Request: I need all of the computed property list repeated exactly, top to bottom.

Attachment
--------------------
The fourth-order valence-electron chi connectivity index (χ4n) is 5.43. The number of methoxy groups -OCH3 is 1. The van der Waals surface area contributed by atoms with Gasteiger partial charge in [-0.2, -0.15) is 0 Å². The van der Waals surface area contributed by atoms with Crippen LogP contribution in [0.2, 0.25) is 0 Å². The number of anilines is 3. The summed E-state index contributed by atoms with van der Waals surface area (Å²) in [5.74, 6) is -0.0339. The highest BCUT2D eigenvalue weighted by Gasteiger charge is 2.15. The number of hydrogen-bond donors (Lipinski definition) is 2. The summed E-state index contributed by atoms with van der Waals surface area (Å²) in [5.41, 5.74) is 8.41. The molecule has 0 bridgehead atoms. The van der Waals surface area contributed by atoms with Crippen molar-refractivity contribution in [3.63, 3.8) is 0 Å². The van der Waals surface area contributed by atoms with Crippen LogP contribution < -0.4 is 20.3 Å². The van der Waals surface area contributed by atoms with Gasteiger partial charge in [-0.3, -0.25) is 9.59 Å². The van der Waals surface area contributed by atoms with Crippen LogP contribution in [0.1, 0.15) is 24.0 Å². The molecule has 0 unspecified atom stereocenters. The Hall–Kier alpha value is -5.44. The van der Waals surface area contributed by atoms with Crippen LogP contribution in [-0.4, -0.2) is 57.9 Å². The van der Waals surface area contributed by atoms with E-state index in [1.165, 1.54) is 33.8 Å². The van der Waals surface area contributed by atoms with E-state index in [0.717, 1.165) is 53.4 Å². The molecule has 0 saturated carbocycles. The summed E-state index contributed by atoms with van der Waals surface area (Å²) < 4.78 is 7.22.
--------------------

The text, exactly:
The fourth-order valence-electron chi connectivity index (χ4n) is 5.43. The number of methoxy groups -OCH3 is 1. The van der Waals surface area contributed by atoms with Gasteiger partial charge in [-0.2, -0.15) is 0 Å². The van der Waals surface area contributed by atoms with Crippen LogP contribution in [0.2, 0.25) is 0 Å². The number of anilines is 3. The summed E-state index contributed by atoms with van der Waals surface area (Å²) in [5.74, 6) is -0.0339. The highest BCUT2D eigenvalue weighted by Gasteiger charge is 2.15. The number of hydrogen-bond donors (Lipinski definition) is 2. The summed E-state index contributed by atoms with van der Waals surface area (Å²) in [5.41, 5.74) is 8.41. The molecule has 0 bridgehead atoms. The van der Waals surface area contributed by atoms with Crippen molar-refractivity contribution in [3.63, 3.8) is 0 Å². The van der Waals surface area contributed by atoms with Crippen LogP contribution < -0.4 is 20.3 Å². The van der Waals surface area contributed by atoms with Gasteiger partial charge in [-0.3, -0.25) is 9.59 Å². The van der Waals surface area contributed by atoms with Crippen LogP contribution in [0.1, 0.15) is 24.0 Å². The molecule has 0 unspecified atom stereocenters. The Hall–Kier alpha value is -5.44. The van der Waals surface area contributed by atoms with Crippen LogP contribution in [-0.4, -0.2) is 57.9 Å². The van der Waals surface area contributed by atoms with E-state index in [1.165, 1.54) is 33.8 Å². The van der Waals surface area contributed by atoms with E-state index in [0.717, 1.165) is 53.4 Å². The molecule has 0 saturated carbocycles. The summed E-state index contributed by atoms with van der Waals surface area (Å²) < 4.78 is 7.22.